Learning from the Geneseo Murders
On Sunday, January 17, 2016, just around the same time that our weekly blog was being completed and refined for release, we were troubled to learn about a very sad incident that occurred in Geneseo, New York. Earlier that morning, 24-year-old Colin Kingston had murdered his former girlfriend, 21-year-old Kelsey Annese and another man, 24-year-old Matthew Hutchinson. Kingston committed the murders with a knife, and after a brief call to his father saying that he had “brought harm” to Annese, Kingston turned the knife on himself.
First and foremost, I want to be sensitive to a community that is hurting right now. Geneseo is in a great deal of pain, as they have lost three young adults to a senseless crime. As I write this, I do so thinking of my own children and how devastated I would be if this happened to them. I am genuinely sorry to those affected by the tragedy that has occurred.
As I am sure the town of Geneseo can agree, no one wants something so horrific to occur again. As such, it is important that we try to learn from this incident. We cannot let what happened in Geneseo become another news story that we forget about tomorrow.
Police and media report that Kingston and Annese had been romantically involved for just over three years. Prior to their break-up, Kingston was described as a hard worker and someone who never complained. His former high school basketball coach praised Kingston, and was shocked and saddened by the events. The news further reported that Kingston had been seen a few hours before the murders in a local bar area and had spoken to several people about ending his life.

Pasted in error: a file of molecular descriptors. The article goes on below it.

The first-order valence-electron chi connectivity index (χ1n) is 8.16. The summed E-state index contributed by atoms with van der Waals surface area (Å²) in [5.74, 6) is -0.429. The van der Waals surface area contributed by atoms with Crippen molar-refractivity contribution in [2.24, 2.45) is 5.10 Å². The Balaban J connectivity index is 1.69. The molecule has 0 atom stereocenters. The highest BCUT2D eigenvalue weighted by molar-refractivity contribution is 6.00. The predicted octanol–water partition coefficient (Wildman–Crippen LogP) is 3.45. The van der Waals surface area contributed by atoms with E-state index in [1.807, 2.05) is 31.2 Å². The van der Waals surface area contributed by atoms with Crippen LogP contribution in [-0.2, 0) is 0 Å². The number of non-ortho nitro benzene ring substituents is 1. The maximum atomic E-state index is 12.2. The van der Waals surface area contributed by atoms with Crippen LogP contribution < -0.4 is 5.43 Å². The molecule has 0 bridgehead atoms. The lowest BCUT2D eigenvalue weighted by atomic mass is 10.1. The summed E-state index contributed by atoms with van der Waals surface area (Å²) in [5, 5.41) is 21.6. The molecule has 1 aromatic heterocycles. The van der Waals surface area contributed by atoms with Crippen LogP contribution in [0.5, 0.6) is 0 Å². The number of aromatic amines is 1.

Studies show that sudden changes in a person’s life (for the worse) are a dominant catalyst for stimulating rampage violence. When it is coupled with suicidal tendencies, and the possibility that alcohol may have been involved, Colin Kingston showed strong indicators that he needed help prior to the attack. Whoever Kingston told that he was feeling urges to kill himself should have contacted authorities immediately and not let that young man out of his/her sight.
The U.S. Secret Service Safe School Initiative outlines that an astounding 98% of cases involving threat-related violence in young adults stemmed from a sudden, traumatic change in the attacker’s life. Further studies into violent attackers across the national community suggest similar findings. It is quite simply the most important indicator to watch for to prevent rampage violence.
We as a community owe it to our future to be ever vigilant of such sudden changes in others, and then to notify authorities as soon as possible about those concerns. Proactive attention is the best answer to preventing violent attacks like the tragedy that befell Geneseo.
If you have any questions about Threat Assessment Training and how it can help put a stop to senseless school violence, please contact National Advancements for Proactive Safety, Inc. by calling 410-381-8003. We believe a proactive approach to be the best tool in the fight against school violence.
Jason Wells is the President and Founder of the National Advancements for Proactive Safety, an educational non-profit organization committed to providing a safe community through intervention processes. He is a former Special Agent with the United States Secret Service, and holds a Masters of Science with highest honors in Strategic Security and Protection Management. Mr. Wells is currently pursuing his doctorate in Strategic Security with a focus on proactive interventions to stop threat-related behavior. He can be contacted at firstname.lastname@example.org.